■ Do you have a son, daughter, grandkid or buddy who is your pick for MVP? Nominate them for Star Athlete of the Month by going to: www.bakersfield.com and posting an article. Nominations should tell us in 50 words or less what makes this kid a star athlete and should include a photo. All nominees will be featured weekly in the print edition of The Bakersfield Voice and each month one nominee’s name will be drawn to receive a $50 gift card for sporting equipment, compliments of Sports Authority and The Bakersfield Voice.

College Baseball Hot Stove Dinner was once again a rousing success as featured speaker Ned Colletti, L.A. Dodgers general manager, brought with him budding stars Clayton Kershaw and Blake DeWitt — all of whom praised the event for its uniqueness. There is something fishy going on out at Buena Vista’s Lake Evans as innumerable lunker trout are being pulled out of the lake on a regular basis...PLANTED! Wonder how those subscription rates are coming along over at Dish Network after NFL football channels CBS and Fox got the hatchet? Oddly enough Serena Williams loves winning the Australian Open in odd-numbered years (‘03, ‘05, ‘07) and with faux number-one seed Jelena Jankovic making an early exit Serena’s chances look good for ‘09. May as well end this paragraph as it started: How many of you remember The Ned Colletti, the L.A. Dodgers general managDave Clark Five’s pop hit single from er, was the guest speaker at the Bakersfield College Baseball Hot Stove Dinner. the 60s, “Bits And Pieces”?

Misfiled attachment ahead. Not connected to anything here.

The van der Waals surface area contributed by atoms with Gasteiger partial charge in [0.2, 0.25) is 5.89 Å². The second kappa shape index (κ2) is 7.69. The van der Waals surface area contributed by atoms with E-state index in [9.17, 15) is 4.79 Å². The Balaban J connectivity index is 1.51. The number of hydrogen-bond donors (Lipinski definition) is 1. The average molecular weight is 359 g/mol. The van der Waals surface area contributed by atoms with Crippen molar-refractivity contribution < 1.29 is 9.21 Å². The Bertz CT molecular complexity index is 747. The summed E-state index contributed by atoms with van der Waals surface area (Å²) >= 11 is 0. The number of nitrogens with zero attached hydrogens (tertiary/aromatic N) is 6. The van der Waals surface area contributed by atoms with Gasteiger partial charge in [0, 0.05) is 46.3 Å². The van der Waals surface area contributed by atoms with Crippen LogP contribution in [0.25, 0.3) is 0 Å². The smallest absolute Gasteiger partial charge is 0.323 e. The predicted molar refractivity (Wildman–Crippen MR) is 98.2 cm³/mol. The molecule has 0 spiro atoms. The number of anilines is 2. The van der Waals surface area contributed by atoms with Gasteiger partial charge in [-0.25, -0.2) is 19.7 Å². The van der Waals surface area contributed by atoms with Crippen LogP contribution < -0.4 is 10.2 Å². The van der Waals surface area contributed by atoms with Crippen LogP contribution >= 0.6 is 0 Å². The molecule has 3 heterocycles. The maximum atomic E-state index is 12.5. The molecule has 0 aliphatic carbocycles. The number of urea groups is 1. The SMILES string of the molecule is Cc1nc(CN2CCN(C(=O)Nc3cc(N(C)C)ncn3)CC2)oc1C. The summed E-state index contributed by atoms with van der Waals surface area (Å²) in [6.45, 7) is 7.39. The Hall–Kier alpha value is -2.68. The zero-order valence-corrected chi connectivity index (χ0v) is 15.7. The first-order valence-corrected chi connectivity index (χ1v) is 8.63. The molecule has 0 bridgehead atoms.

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YOURPETS

Benefits of being cat-egorized as a ‘cat person’ BY VICKY THRASHER Pets columnist

P